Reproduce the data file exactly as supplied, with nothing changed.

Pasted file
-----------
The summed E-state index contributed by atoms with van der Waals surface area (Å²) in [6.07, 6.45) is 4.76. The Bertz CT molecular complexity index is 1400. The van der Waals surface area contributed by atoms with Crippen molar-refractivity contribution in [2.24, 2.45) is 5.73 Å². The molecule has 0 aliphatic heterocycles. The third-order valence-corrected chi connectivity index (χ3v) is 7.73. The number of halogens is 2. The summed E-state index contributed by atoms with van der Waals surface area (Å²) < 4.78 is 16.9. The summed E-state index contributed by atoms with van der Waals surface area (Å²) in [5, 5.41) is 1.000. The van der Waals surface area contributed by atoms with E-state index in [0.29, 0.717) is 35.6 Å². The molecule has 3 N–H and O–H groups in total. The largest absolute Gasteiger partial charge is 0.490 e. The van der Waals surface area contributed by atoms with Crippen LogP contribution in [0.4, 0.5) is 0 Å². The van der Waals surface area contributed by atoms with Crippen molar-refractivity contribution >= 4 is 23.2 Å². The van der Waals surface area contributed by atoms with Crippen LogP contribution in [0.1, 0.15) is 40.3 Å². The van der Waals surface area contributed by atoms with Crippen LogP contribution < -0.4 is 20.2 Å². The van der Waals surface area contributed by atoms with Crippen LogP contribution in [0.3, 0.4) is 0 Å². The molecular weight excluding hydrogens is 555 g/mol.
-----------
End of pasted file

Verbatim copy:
The summed E-state index contributed by atoms with van der Waals surface area (Å²) in [6.07, 6.45) is 4.76. The Bertz CT molecular complexity index is 1400. The van der Waals surface area contributed by atoms with Crippen molar-refractivity contribution in [2.24, 2.45) is 5.73 Å². The molecule has 0 aliphatic heterocycles. The third-order valence-corrected chi connectivity index (χ3v) is 7.73. The number of halogens is 2. The summed E-state index contributed by atoms with van der Waals surface area (Å²) < 4.78 is 16.9. The summed E-state index contributed by atoms with van der Waals surface area (Å²) in [5, 5.41) is 1.000. The van der Waals surface area contributed by atoms with E-state index in [0.29, 0.717) is 35.6 Å². The molecule has 3 N–H and O–H groups in total. The largest absolute Gasteiger partial charge is 0.490 e. The van der Waals surface area contributed by atoms with Crippen LogP contribution in [0.4, 0.5) is 0 Å². The van der Waals surface area contributed by atoms with Crippen molar-refractivity contribution >= 4 is 23.2 Å². The van der Waals surface area contributed by atoms with Crippen LogP contribution in [0.1, 0.15) is 40.3 Å². The van der Waals surface area contributed by atoms with Crippen LogP contribution < -0.4 is 20.2 Å². The van der Waals surface area contributed by atoms with Crippen LogP contribution in [0.3, 0.4) is 0 Å². The molecular weight excluding hydrogens is 555 g/mol.